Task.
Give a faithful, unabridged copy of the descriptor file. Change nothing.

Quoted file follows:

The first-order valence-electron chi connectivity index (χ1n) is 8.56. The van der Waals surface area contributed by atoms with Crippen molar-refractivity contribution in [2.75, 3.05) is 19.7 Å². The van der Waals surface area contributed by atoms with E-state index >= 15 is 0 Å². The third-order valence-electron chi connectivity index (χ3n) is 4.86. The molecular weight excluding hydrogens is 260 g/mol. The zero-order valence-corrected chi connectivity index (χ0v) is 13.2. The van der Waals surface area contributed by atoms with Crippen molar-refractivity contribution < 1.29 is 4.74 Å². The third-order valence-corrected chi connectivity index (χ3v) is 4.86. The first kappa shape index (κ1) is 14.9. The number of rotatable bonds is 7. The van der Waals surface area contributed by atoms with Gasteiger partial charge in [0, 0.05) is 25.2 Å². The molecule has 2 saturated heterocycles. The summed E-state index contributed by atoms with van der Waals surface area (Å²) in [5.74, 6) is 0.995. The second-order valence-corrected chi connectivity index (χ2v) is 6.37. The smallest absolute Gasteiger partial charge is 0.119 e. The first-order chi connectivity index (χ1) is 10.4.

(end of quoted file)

The first-order valence-electron chi connectivity index (χ1n) is 8.56. The van der Waals surface area contributed by atoms with Crippen molar-refractivity contribution in [2.75, 3.05) is 19.7 Å². The van der Waals surface area contributed by atoms with E-state index >= 15 is 0 Å². The third-order valence-electron chi connectivity index (χ3n) is 4.86. The molecular weight excluding hydrogens is 260 g/mol. The zero-order valence-corrected chi connectivity index (χ0v) is 13.2. The van der Waals surface area contributed by atoms with Crippen molar-refractivity contribution < 1.29 is 4.74 Å². The third-order valence-corrected chi connectivity index (χ3v) is 4.86. The first kappa shape index (κ1) is 14.9. The number of rotatable bonds is 7. The van der Waals surface area contributed by atoms with Gasteiger partial charge in [0, 0.05) is 25.2 Å². The molecule has 2 saturated heterocycles. The summed E-state index contributed by atoms with van der Waals surface area (Å²) in [5.74, 6) is 0.995. The second-order valence-corrected chi connectivity index (χ2v) is 6.37. The smallest absolute Gasteiger partial charge is 0.119 e. The first-order chi connectivity index (χ1) is 10.4.